Chapter 5: Tumor Suppressor Genes

Chapter 5: Tumor Suppressor Genes • If TS genes lose function then tumor formation progresses • Many hereditary cancers result from germline mutations...
Author: Godwin Anderson
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Chapter 5: Tumor Suppressor Genes • If TS genes lose function then tumor formation progresses • Many hereditary cancers result from germline mutations in TS genes – One allele may be inherited and then chances of 2nd hit on other allele increases risk of cancer – LOH (loss of heterozygosity)- when a tumor suppressor gene (allele is lost by deletion or recombination)

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Genetics of Cancer: Loss of Heterozygosity is Driven by Genetic Similarity Peter J. Stambrook, Ph.D. University of Cincinnati P01ES05652 Background: Tumor suppressor genes, which code for proteins that inhibit uncontrolled cell proliferation, are frequently mutated in human cancer. Heterozygous cells, cells with a single copy of a particular tumor suppressor gene, will not undergo aberrant cell proliferation leading to tumor formation. However, if the normal copy of the gene is lost, the cell becomes predisposed to abnormal growth and if enough mutations accumulate, a tumor may form. Losing the gene is known as loss of heterozygosity (LOH) the mechanisms of which are not fully understood. Advance: LOH can occur during cell division when chromosomes exchange DNA also known as mitotic recombination . The mechanism of mitotic recombination is not well understood; however, this team of researchers has demonstrated that the level of mitotic recombination in mice is affected by the degree of similarity between the two sets of chromosomes, one of which is inherited from each parent. When two unrelated strains of mice were crossed, the mitotic recombination and the subsequent loss of heterozygooisty were diminished. However, when back crosses of the progeny were performed causing a higher degree of chromosomal similarity, the mitotic recombination and subsequent chromosomal exchange were restored making these animals more susceptible to developing genetic diseases. Implication: This finding may have implications in the development of human cancer. Genetic differences between individuals is probably sufficient to reduce the risk of mitotic recombination and therefore, reduce the risk of cancer. These data suggest, however, that if a high degree of genetic similarity exists between parents, their offspring may be more susceptible to diseases, like cancer, that are associated with mitotic recombination and loss of heterozygosity. Publication: Shao C, Stambrook PJ, Tischfield JA. Mitotic recombination is suppressed by chromosomal divergence in hybrids of distantly related mouse strains. Nat Genet. 2001 Jun;28(2):169-72.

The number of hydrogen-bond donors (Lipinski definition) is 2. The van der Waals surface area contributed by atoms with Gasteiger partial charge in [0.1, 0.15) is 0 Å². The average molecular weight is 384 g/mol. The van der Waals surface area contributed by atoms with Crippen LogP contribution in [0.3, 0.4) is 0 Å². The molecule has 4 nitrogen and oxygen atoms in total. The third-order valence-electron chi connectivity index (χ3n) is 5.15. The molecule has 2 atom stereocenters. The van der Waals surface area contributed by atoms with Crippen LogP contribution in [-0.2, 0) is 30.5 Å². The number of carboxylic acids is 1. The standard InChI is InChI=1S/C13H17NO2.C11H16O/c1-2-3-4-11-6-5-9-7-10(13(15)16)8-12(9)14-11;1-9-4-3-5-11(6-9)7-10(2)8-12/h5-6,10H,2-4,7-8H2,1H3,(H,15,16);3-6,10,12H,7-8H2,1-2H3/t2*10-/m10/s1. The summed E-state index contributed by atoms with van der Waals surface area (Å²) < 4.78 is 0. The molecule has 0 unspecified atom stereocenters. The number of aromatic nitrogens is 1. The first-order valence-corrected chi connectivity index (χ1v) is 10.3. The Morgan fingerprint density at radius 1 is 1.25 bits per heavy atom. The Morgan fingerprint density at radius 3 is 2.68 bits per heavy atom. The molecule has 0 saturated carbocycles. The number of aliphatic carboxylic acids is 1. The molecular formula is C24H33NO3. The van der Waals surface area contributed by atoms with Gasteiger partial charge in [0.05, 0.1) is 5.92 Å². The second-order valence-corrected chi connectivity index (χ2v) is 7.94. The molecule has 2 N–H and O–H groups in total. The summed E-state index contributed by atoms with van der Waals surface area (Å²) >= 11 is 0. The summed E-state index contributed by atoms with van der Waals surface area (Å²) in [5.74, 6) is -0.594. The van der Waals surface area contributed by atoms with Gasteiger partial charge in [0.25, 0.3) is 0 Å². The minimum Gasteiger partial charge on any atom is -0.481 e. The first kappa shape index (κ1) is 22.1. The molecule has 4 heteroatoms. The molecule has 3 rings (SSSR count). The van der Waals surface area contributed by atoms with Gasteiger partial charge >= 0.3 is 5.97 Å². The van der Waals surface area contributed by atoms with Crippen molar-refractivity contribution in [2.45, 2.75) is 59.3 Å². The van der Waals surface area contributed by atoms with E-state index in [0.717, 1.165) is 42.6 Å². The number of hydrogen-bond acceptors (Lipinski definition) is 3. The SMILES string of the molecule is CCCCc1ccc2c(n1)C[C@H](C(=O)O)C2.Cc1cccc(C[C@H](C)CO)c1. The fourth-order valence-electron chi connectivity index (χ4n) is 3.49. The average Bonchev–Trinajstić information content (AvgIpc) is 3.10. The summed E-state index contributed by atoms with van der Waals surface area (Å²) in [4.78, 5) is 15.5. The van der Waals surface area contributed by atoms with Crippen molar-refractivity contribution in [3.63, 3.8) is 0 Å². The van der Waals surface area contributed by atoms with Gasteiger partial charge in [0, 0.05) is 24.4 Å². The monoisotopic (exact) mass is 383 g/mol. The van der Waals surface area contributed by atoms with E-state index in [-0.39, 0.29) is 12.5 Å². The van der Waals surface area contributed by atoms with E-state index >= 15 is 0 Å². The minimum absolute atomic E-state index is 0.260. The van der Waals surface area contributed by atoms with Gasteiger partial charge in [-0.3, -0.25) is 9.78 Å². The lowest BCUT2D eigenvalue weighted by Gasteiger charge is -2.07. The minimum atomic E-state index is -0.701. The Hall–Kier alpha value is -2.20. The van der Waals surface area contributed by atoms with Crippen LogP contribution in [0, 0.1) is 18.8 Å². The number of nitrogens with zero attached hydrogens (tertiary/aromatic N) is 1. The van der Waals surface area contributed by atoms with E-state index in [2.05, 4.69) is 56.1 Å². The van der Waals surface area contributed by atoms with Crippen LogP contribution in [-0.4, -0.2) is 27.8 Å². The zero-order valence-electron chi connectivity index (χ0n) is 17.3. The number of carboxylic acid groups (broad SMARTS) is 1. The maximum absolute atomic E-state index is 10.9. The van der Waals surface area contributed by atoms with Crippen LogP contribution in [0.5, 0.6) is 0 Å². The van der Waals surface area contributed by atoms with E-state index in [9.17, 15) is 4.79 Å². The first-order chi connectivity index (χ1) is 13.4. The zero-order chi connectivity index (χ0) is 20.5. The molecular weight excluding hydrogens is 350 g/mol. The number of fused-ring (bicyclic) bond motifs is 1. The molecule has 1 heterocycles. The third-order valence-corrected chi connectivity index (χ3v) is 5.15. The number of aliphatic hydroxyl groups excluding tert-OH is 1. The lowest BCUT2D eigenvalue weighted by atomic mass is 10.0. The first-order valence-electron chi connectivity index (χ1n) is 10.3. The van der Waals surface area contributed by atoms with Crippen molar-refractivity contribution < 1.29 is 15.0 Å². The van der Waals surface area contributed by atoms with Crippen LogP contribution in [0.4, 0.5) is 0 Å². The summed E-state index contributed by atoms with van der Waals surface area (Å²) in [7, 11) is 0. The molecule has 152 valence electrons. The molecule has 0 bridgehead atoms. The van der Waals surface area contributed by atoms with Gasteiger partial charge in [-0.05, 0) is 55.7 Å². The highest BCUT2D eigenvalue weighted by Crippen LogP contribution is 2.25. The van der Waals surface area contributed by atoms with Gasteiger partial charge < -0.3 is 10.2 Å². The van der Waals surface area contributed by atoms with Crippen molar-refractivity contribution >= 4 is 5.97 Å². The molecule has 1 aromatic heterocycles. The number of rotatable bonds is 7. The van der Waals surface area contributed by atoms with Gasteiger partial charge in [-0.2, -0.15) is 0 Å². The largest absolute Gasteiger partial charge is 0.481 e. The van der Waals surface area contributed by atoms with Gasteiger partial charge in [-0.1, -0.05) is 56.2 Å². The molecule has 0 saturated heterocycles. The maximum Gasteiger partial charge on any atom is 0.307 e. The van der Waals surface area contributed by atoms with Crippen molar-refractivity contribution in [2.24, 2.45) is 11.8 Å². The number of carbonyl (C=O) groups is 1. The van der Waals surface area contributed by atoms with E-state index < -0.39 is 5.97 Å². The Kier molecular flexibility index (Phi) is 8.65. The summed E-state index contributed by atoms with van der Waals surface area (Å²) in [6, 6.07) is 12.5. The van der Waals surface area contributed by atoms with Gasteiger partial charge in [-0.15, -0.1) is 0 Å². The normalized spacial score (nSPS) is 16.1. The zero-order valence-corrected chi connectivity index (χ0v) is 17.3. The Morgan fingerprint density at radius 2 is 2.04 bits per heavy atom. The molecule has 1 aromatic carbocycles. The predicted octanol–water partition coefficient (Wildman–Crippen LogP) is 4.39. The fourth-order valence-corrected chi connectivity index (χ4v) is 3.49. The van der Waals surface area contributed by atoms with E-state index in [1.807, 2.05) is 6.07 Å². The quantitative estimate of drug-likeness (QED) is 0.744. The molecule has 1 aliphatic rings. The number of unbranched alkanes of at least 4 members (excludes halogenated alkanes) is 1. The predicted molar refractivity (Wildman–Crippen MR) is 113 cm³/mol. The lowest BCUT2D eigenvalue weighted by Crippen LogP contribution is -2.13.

• Retinoblastoma • Most studied of TS genes and used as example • RB1 inactivated- codes for a regulator of the cell cycle (G1ÆS transition) and also important for proper mitotic segregation. Also regulated apoptosis • Acts by binding to and regulating (inhibiting) E2F transcriptional factors when in the non-phosphorylated state. When phosphorylated cannot bind to E2F (phosphoryalted by CDKs) – E2Fs activate genes required for entry into the S phase and DNA synthesis


• TP53 tumor suppressor genes • Most altered gene in human cancers • TP53 acts to activate p21, which when active will inhibit cell cycle progression • Inactivation of P53 effects the ability of the cell to react to DNA damage (UV damage, viral integration). Inactivation of P53 prevents the cell from undergoing apoptosis and allows the cell to continue to proliferate and accumulate more mutations • BRCA1 and BRCA2 act in similar ways